While most of the country today remembers the attack on the U.S. 18 years ago, memorials are also being held in New York’s North Country to commemorate the first attack on the U.S in 1814. During the Battle of Plattsburgh, the British fought Americans for control of Lake Champlain. More than 100 British and American soldiers are buried in unmarked graves on an unpopulated island that served as a field hospital. Every year on September 11th the American Legion and others gather at the memorial to lay a wreath and pay tribute. WAMC’s North Country Bureau Chief Pat Bradley was on the island this morning.
Crab Island is accessible only by boat. Most of the 40-acre limestone island is flush with scrub and poison ivy, but trails lead to a 100-foot-tall flagpole. Farther along the paths stands a stone obelisk. Both are dedicated to British, Canadian and American soldiers who died during the 1814 Battle of Plattsburgh and are buried somewhere on the island.
Wednesday’s wreath-laying ceremony began at the flagpole. “Ladies and gentlemen we’re here to lay a wreath in honor of our veterans from the Battle of Valcour and the Battle of Plattsburgh who gave the ultimate sacrifice on October 11, 1776 and on 9/11/1814. We’re going to lay a wreath in their honor and raise the flag.”
(National anthem plays and gun salute)
“Okay we’ll proceed down to the monument now where we’ll lay a wreath in front of the graves.”
The group then hikes about 10 minutes to the obelisk for another tribute. “Alright ladies and gentlemen we’re going to lay a wreath here in honor of our vets that made the ultimate sacrifice and also for the veterans on Valcour Island.”
Sons of the American Legion member John Rock is also an active member of the Friends of Crab Island. “There was a battle took place here on September 11, 1814 when Commodore MacDonough who held off the British with a small fleet and sent the British back home. And on this island there was a military hospital headed by Dr. James Mann, an army surgeon. And the casualties and wounded from the ships they brought them onto the island. And he treated the ones that he could and saved the ones that he could and of course some of them perished. And as they perished this became a burial site. There are 50 American vets buried on this island and they have been out here for now 205 years. And until we put their names up in 2002 their names had never been displayed. And they gave the ultimate sacrifice.”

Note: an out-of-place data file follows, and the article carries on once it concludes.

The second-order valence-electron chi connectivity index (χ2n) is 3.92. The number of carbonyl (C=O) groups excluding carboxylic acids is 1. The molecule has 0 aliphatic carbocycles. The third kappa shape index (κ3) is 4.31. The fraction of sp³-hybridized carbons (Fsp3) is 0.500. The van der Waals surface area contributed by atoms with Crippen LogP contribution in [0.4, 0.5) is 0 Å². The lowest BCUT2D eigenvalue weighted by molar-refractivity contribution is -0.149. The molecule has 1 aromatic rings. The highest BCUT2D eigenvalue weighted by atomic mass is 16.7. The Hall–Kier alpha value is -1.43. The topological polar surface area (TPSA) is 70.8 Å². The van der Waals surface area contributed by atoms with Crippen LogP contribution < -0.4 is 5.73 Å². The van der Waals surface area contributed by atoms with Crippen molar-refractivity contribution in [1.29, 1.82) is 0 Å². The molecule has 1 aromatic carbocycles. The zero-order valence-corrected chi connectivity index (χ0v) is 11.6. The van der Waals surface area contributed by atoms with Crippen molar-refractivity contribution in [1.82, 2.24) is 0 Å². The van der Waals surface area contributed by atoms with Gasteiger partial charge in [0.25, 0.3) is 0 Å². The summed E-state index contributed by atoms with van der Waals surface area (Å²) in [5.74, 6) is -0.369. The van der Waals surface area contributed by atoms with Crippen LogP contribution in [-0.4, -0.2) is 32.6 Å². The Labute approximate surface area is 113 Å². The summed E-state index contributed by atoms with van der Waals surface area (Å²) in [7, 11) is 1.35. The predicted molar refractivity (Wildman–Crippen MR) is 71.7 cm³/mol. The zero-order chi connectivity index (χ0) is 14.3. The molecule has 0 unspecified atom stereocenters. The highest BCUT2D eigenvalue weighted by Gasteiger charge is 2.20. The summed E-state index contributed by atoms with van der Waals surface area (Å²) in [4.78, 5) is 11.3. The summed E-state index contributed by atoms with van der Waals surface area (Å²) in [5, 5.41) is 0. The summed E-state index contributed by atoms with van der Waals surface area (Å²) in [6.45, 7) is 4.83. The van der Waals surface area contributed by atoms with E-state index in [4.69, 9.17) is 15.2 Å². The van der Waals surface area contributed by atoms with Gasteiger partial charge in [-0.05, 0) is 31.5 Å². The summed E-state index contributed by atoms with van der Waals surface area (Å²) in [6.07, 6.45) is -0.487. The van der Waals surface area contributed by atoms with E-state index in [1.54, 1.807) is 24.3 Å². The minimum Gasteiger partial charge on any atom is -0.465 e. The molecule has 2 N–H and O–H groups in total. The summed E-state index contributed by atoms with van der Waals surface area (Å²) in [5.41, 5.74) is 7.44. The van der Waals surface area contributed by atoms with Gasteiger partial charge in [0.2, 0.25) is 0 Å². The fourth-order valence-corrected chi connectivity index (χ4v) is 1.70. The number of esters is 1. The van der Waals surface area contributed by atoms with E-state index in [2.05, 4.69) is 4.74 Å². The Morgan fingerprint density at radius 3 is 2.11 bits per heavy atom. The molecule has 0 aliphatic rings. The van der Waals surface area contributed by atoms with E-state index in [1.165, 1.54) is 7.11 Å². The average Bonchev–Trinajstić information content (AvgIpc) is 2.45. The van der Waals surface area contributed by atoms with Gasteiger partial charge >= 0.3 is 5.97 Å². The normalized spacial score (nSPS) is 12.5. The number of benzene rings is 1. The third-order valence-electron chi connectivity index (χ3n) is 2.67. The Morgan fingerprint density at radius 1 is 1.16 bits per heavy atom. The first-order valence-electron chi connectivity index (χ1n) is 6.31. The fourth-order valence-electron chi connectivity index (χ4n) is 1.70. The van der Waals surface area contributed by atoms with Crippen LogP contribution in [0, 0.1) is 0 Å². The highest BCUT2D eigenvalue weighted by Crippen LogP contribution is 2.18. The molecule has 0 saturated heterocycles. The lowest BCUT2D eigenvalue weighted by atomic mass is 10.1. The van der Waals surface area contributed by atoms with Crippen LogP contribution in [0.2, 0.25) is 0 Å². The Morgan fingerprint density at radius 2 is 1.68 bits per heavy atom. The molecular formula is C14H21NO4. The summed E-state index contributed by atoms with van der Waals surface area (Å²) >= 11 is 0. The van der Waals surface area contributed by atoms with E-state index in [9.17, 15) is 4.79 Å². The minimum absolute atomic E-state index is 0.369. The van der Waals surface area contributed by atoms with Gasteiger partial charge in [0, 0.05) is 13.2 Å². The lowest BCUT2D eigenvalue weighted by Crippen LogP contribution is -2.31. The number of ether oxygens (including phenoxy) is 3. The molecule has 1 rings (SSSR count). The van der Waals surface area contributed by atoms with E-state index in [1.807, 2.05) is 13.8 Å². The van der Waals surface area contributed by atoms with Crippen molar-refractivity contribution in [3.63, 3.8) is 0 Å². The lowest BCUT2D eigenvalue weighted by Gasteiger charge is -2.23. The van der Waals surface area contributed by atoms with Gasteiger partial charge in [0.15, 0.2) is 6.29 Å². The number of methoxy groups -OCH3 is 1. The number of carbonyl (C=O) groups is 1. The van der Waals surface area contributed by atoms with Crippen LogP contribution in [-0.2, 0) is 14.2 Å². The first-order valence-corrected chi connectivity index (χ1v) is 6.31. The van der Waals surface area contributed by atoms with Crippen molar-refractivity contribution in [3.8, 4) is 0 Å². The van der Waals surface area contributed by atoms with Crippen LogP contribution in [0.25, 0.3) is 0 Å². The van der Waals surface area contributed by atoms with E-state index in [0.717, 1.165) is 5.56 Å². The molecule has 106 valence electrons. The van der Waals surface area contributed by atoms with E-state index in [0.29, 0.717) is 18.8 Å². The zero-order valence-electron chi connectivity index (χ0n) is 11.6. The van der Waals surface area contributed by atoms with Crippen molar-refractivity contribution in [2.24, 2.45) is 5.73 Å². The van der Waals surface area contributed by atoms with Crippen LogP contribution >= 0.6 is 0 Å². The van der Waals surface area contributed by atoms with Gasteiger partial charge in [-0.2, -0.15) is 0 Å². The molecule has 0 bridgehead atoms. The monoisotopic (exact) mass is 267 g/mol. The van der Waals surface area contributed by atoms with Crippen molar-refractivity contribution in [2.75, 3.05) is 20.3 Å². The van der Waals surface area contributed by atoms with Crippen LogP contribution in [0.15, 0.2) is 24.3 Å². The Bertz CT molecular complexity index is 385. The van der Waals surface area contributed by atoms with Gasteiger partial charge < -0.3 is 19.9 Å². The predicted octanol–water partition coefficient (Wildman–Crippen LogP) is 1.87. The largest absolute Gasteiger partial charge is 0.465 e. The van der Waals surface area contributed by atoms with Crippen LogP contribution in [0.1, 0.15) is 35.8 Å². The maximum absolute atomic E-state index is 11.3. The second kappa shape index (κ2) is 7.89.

Rock adds that their tribute is unique because they include Canadian and British soldiers from the opposing side who are also buried on the island. “Because as the British fleet came down through Canada they did not have enough people on their ships to man their ships. So they stopped and took people at gunpoint and said you are now a member of the British Navy. So we don’t know exactly how many are out here but we do know there are Canadians out here. There are 50 Americans as far as we know and there are 102 British and Canadians that are buried on the island.”
Plattsburgh Supervisor Michael Cashman, who laid the wreaths during the two ceremonies, says Crab Island is a hub in the town’s Battlefield Memorial Gateway project. “Crab Island represents the Battle of Plattsburgh. Just a little ways away is the northern tip of Valcour Island which represents the American Revolution. And then of course when it stitches back to the land side where the gateway is that’s referred to as the Triangle of History. And on Lake Champlain there have been some of the most pivotal battles that ever occurred in the American story right here.”
The Battle of Plattsburgh occurred on September 11th, 1814. The American naval victory is credited with leading to the Treaty of Ghent that formally ended the War of 1812.